Supply chain mapping company Sourcemap is at the forefront of the drive to ensure consumers know the backstory of their consumption, at unprecedented levels of detail
The naïve runaway consumerism of the latter stages of the last century is grinding to a halt. While we may be shopping and curating our lives more than ever, our erstwhile bubble-like pseudo-reality – in which products dropped, gleaming, from the heavens on to the shelves of our favourite store – is bursting. Buyers are wising up to the fact that every product has a backstory – indeed, that most products are not singular items at all, but composites of several parts, each with their own journey and ethical footprint. Slowly but surely, words like ‘traceability’ and ‘transparency’ are becoming central to the worlds of production and commerce.
Integral to this changing mood is supply chain mapping – the charting of the pathways of an item, from the sourcing of its most elementary parts through to sale. While this process can simply be a tool for optimising commercial output, it is increasingly being used by ethically minded companies to track and prove to their customer base – and to themselves – that all of their facets adhere to their brand values. Leonardo Bonanni, CEO of New York-based supply chain-mapping startup Sourcemap describes the changing tide: “Ten years ago industries often weren’t accounting for their supply chains. Now we have hundreds of thousands of farms and factories being directly accounted for by our customers, so what’s happening is tremendous in terms of real accountability that nobody thought anybody would want when I started.”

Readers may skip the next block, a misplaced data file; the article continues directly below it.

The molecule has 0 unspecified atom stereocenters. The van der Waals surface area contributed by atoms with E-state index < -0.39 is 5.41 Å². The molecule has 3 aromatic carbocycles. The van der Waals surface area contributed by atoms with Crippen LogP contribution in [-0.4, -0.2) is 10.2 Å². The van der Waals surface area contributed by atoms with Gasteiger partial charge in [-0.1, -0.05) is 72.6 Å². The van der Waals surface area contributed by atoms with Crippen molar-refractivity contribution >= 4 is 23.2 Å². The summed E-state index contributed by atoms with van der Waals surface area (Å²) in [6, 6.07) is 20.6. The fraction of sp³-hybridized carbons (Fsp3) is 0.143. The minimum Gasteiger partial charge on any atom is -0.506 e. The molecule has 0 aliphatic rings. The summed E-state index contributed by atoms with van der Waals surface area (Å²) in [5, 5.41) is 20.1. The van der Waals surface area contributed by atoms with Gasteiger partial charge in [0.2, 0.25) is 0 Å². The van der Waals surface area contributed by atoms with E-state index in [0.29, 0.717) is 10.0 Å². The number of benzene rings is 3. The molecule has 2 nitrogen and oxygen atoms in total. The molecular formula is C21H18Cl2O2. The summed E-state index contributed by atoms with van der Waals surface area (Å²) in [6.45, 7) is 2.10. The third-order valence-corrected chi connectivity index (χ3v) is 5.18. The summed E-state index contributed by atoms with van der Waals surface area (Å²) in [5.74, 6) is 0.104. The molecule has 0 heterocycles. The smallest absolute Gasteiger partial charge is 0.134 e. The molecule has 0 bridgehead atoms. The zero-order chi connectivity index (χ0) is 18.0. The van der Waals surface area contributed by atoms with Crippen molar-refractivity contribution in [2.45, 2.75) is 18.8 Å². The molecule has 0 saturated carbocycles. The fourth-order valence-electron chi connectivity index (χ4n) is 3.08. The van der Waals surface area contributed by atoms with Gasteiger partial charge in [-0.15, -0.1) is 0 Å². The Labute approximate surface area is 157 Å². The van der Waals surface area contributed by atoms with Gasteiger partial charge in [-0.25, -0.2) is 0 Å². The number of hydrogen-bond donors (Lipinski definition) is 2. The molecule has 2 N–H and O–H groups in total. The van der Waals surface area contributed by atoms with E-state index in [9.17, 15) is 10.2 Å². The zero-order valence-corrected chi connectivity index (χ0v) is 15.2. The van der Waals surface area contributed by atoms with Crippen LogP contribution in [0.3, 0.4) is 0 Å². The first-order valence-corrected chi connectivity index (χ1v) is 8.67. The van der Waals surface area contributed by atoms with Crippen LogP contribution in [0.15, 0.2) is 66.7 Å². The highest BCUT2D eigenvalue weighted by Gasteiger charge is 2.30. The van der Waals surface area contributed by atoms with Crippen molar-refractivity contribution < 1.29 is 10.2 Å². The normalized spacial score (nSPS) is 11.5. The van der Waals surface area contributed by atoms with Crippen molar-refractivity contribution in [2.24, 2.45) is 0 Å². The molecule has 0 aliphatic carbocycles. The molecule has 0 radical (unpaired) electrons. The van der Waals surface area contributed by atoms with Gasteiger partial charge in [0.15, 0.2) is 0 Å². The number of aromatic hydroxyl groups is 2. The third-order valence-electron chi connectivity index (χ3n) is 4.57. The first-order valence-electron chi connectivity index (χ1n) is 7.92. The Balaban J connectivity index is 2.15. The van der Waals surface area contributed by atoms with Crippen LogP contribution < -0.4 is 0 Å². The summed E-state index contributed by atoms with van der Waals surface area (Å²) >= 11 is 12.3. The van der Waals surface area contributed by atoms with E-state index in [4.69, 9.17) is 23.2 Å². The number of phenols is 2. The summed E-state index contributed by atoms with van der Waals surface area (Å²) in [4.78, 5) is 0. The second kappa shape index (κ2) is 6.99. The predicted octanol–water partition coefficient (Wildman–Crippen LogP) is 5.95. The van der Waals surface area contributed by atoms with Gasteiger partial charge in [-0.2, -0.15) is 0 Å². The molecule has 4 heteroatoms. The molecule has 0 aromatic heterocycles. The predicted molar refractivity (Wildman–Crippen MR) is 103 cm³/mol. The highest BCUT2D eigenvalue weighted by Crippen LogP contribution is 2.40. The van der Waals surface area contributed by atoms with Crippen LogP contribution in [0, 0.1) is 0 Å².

Sourcemap is distinct in the granular level of detail it allows users to upload to the interface, which is important in moving beyond rudimentary benchmarks of sustainability and ‘fair trading’, “even down to individual households and villages in producing areas, because users have been working with us for years to get that visibility,” Bonanni explains. “With that connection to the producing area, they can collect information on all the factors that influence, for example, child labour, availability of schools, water, health clinics, household incomes, work forces.” The potential real- Material supplier term benefits of enabling organisations to Textile Mill monitor factors outside of their usual narrow Distribution Centre remit are obvious, from both environmental Factory and humanitarian perspectives.
And increasingly, as shoppers become savvier, the effort is paying off. As Bonanni says: “More and more brands that can show to consumers they’ve taken the care to trace their products are able to command a better price.” It’s a benefit that is being mirrored throughout a supply chain, at each stage of production. “Fashion brands are leading the way on this now. Companies like VF and H&M are really going into detail; not just publishing a pdf with a list of factories, but really showing you, for a given product, the facilities where it was made.”
Now that the world finds itself gripped by a pandemic, the issue of supply disruption has never been more pertinent, finding Sourcemap providing an increasingly crucial service: “Every company now wishes they had a complete end-to-end supply chain map. It’s not just the private sector either: Cities, states and national governments are seeking to better map production and inventory so that they can make critical resources available those who need them.”
Clearly transparency is the way forward.